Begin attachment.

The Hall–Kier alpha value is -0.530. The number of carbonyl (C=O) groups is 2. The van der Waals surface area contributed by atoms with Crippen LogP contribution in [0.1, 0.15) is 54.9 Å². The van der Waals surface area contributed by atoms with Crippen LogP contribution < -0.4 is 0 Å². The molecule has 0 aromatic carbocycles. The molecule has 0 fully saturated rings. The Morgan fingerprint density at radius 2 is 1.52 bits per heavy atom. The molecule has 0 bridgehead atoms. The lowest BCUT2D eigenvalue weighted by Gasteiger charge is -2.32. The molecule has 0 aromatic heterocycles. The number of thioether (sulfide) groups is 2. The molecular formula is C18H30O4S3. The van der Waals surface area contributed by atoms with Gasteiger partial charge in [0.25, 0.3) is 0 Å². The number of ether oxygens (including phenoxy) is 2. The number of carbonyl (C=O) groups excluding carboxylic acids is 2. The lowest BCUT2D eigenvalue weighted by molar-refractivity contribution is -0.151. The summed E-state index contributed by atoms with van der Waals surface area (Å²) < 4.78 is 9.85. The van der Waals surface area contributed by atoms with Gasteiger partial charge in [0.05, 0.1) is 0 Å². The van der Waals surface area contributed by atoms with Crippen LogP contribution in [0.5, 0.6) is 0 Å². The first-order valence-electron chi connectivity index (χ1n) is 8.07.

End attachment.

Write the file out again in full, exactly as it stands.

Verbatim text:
The Hall–Kier alpha value is -0.530. The number of carbonyl (C=O) groups is 2. The van der Waals surface area contributed by atoms with Crippen LogP contribution in [0.1, 0.15) is 54.9 Å². The van der Waals surface area contributed by atoms with Crippen LogP contribution < -0.4 is 0 Å². The molecule has 0 aromatic carbocycles. The molecule has 0 fully saturated rings. The Morgan fingerprint density at radius 2 is 1.52 bits per heavy atom. The molecule has 0 bridgehead atoms. The lowest BCUT2D eigenvalue weighted by Gasteiger charge is -2.32. The molecule has 0 aromatic heterocycles. The number of thioether (sulfide) groups is 2. The molecular formula is C18H30O4S3. The van der Waals surface area contributed by atoms with Gasteiger partial charge in [0.25, 0.3) is 0 Å². The number of ether oxygens (including phenoxy) is 2. The number of carbonyl (C=O) groups excluding carboxylic acids is 2. The lowest BCUT2D eigenvalue weighted by molar-refractivity contribution is -0.151. The summed E-state index contributed by atoms with van der Waals surface area (Å²) < 4.78 is 9.85. The van der Waals surface area contributed by atoms with Gasteiger partial charge in [0.05, 0.1) is 0 Å². The van der Waals surface area contributed by atoms with Crippen LogP contribution in [0.5, 0.6) is 0 Å². The first-order valence-electron chi connectivity index (χ1n) is 8.07.